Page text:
Just because the waypoints are set a certain way doesn't mean this is the best path to take. Sometimes it might be safer to pass the secondary target and attack the primary target first. Even though the secondary target might be closer, if you hit it first the area could be full of MiGs by the time you get to the primary target. You can always hit a secondary target like this one on the way home.
You should look at the radar coverage and pick the safest path. Sometimes this might take you out of your way. This is often the case when flying in the North Cape area. Targets along the coast can best be approached by flying way out to sea, out of radar coverage, and then zipping straight in to attack the targets. You can head back home via the same route. And if you come up short of fuel, you can always put down on the USS Kennedy, which is usually in a convenient position.
Good planning leads to more points. A good case in point is how you plan your entry and egress. When heading into enemy territory, the longer you can go unnoticed, the better. This might mean flying right past a fat target or letting a MiG pass right through your gunsights. Anytime you attack a target, the enemy is alerted and a herd of aircraft will be vectored in your direction. Also, try to stay away from enemy air bases.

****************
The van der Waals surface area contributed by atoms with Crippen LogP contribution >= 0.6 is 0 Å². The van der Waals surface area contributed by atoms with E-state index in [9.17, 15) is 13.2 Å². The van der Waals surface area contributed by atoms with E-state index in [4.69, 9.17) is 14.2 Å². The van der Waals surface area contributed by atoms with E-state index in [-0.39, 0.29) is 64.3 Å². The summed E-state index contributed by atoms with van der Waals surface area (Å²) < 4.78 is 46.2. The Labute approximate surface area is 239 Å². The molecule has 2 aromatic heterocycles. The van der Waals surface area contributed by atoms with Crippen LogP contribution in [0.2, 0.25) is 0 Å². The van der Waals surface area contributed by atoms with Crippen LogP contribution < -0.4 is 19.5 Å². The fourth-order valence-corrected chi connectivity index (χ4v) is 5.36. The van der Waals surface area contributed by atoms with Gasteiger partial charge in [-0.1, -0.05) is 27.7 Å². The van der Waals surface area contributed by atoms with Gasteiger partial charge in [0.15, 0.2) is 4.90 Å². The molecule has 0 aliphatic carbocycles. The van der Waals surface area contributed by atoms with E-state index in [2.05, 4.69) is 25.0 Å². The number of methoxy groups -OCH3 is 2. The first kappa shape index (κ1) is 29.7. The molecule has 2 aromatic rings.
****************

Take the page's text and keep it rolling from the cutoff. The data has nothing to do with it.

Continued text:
Reaction time for enemy aircraft is largely based on your distance from the nearest base. Make them use up a lot of fuel and time if they come after you. You want the enemy to be totally unaware of your presence until that prized primary or secondary target goes up in flames. Also, plan to pick up extra targets on the way home. Those missile boats you avoided on the way in can be hit on the way out if you plan ahead. These boats are great for strafing practice.
Use Standoff When Attacking Multiple Targets
If you're going to use Mavericks to attack two targets that are close together, pick an approach path that will maximize your standoff capability on both targets. If you attack them in a straight line, you'll have to fly right over the first target to get to the second. And since enemy aircraft will start heading for the first target as soon as it's hit, it may get rather crowded. You're better off to fly parallel to the targets at a good standoff range and make quick turns toward the targets to lock and fire your weapon.
On the other hand, if you're going to drop a bomb on one target and use a Maverick on the other, it would be better to approach them in line. Use your standoff advantage on the second target. In this case you should align the targets so the one to be bombed is first in line. This way, you can drop your bomb on the first target and fire the Maverick at the second target at the same time. Then you're free to turn away and leave the area before the bad guys show up.
Figure 4-4. Use Maximum Standoff
Go Around Instead of Over Hills